Many member-based organisations choose to nominate their board of directors through an election. As the organisation matures, renewing the board nomination process becomes important to ensure board alignment with evolving corporate objectives. I was recently involved in board elections with three very different organisations. I was president of the election for Cercle des ASC, a member-based organisation that regroups certified corporate directors from the College des ASC. My name was on the ballot of CIRA, the Canadian organisation that manages .ca domain. Finally, a friend of mine was a candidate in the elections to the board of Fonds FTQ, a worker-based development investment fund managing $11.1 billion. Based on my experiences with these very different organisations, in both size and mandate, here are six governance aspects to consider when reviewing your board election process.
1. Why do you want your board to be elected?
Often organisations chose an election process because they want to ensure member representation and promote democracy. They feel the best way to provide a neutral inclusive selection process is through an election. Elected boards are also seen as a way to ensure that members stay involved. The board of directors should periodically reconfirm what they want to achieve by having an elected board, that an elected board is still relevant to their mission and then review the election process, to ensure meeting these new objectives.
2. Should 100% of seats be up for election?
For CIRA and Cercle des ASC, all of the board seats are elected. For Fonds FTQ, four seats out of nineteen are submitted to an open election process. The challenge an all elected board introduces is one of achieving the necessary spectrum of competencies and diversity to ensure the board meets its oversight responsibilities. This is even truer when the organisation manages important revenues. You have to ask yourself if certain competencies or experiences are absolutely essential to your organisation and how you can modulate your board selection process to achieve the right mix.
3. How are candidates selected and how many are put on the ballot?
The process you decide to follow to choose candidates for your ballot is also important. One option is that candidates simply need to get show of support from members. The individuals with the most backing make it to the election slate, leaving the board less control over candidate competencies. Another option is to select an independent nomination committee that receives a list of desired competencies from the board, reviews candidates that are seeking election and selects a list of candidates for the election. This gives the organisation some level of control over the competencies of the board member, but can lead to members feeling less involved. A third option is to mix both approaches. Again, it depends on what you are trying to achieve with an elected board. In all cases, you have to keep the number of candidates on the slate small enough to not discourage voters from reading the material and participating in the vote. This means usually accepting around twice as many candidates as there are seats open.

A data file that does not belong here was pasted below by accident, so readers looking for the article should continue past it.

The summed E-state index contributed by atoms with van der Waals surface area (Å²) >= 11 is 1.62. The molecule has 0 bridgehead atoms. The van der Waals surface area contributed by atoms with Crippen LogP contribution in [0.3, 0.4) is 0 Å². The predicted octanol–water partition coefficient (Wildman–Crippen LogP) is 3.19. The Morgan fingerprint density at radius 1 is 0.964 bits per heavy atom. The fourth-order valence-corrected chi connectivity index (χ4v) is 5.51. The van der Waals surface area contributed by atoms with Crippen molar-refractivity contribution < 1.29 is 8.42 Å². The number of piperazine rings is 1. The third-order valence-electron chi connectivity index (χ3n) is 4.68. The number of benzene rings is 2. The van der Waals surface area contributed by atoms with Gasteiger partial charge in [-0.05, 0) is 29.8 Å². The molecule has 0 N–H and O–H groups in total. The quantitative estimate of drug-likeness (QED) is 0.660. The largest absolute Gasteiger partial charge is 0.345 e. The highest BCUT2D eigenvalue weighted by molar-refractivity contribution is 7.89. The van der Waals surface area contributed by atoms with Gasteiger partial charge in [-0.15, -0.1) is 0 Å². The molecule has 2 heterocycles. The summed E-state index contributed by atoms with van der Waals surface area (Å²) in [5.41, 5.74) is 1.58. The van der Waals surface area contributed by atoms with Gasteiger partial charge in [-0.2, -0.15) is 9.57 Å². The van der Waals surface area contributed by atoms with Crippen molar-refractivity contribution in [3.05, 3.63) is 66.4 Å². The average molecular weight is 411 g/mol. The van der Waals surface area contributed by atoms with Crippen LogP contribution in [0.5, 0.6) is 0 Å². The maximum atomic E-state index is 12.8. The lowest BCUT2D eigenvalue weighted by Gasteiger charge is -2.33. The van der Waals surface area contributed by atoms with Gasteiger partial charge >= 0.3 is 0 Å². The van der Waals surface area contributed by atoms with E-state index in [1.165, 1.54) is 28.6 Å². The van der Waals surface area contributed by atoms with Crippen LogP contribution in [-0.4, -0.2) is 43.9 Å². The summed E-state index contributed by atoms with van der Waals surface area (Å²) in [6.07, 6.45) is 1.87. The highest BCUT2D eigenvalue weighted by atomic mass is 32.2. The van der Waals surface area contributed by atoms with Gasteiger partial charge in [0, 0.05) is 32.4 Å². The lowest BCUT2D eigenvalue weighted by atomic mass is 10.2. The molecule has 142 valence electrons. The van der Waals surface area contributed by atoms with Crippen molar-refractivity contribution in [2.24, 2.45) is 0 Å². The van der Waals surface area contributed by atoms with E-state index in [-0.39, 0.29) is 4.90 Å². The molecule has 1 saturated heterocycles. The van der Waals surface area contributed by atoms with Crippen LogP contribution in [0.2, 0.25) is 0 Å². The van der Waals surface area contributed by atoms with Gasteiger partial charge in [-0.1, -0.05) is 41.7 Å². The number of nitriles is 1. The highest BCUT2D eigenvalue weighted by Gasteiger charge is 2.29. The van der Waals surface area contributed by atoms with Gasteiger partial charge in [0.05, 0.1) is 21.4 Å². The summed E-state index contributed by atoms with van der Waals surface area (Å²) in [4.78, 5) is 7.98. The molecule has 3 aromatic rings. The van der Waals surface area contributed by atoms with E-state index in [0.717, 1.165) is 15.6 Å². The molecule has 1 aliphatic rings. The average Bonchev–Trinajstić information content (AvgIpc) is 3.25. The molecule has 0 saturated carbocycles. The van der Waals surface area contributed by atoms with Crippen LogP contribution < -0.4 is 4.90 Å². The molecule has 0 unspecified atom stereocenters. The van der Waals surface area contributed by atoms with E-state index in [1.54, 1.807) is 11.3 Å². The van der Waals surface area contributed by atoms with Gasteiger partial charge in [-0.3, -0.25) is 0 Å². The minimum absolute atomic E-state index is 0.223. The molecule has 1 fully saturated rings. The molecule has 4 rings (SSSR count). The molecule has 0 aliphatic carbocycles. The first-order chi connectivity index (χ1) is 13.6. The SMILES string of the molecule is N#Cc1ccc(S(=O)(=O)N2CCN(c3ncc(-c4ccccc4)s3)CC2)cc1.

4. How do you introduce the candidates to your membership?
You should make it easy for members to learn about your candidates, who they are, their strengths and competencies, and their commitment to the organization and its vision. Do you provide a way for members to interact with candidates before the election in an on-line forum? Is the candidate promotion material clearly posted on-line for viewing and kept short and to the point? If there are particular competencies you are looking for, how can you stress which candidates fulfill those needs? Facilitating candidate campaigning is an important aspect of a successful elections.
5. When are your elections held?
The timing of the election can also influence the election results. Typically, the elections are held right before or right after the annual general meeting of the members (AGM). Having the election after the AGM can create an advantage for current board members that are up for re-election over new incumbents, since members have just seen the board before voting. Having an election before the AGM makes the process more neutral for new and returning candidates. The choice of timing will depend on whether you want to favor continuity or renewal. If you favor continuity, you might think about setting a limited number of terms a director can complete to ensure some level of change and diversity on the board.
6. How many members vote in the election?
Whether you decide to have a fully elected or a mixed board, you will achieve your objective of member involvement in the destiny of the organisation only if a high percentage of members vote. If less than 15% of members participate in the vote, it is difficult to prove that your board nomination process promotes member engagement. Find out why they did not vote. Is your voting process clearly defined for members? Is it easy for members to vote? Do you promote the importance of voting enough? Clearing roadblocks to voting is critically important. Only then can you ensure your election process plays its role.
Delineating your board election process requires attention to details. And updating this process from time to time is very important to keep the board in sync with the organisation. CIRA conducted a governance review in 2012 and the results demonstrate the need to periodically review the nomination process. A very interesting recent article in the Globe and Mail about MEC (Mountain Equipment Coop), and the discomforts the new governance rules bring to the organisation, highlights as well how difficult making changes can be for a member based organisation. It takes courage for a board to question the board nomination process, but it is a necessity and part of its oversight responsibilities.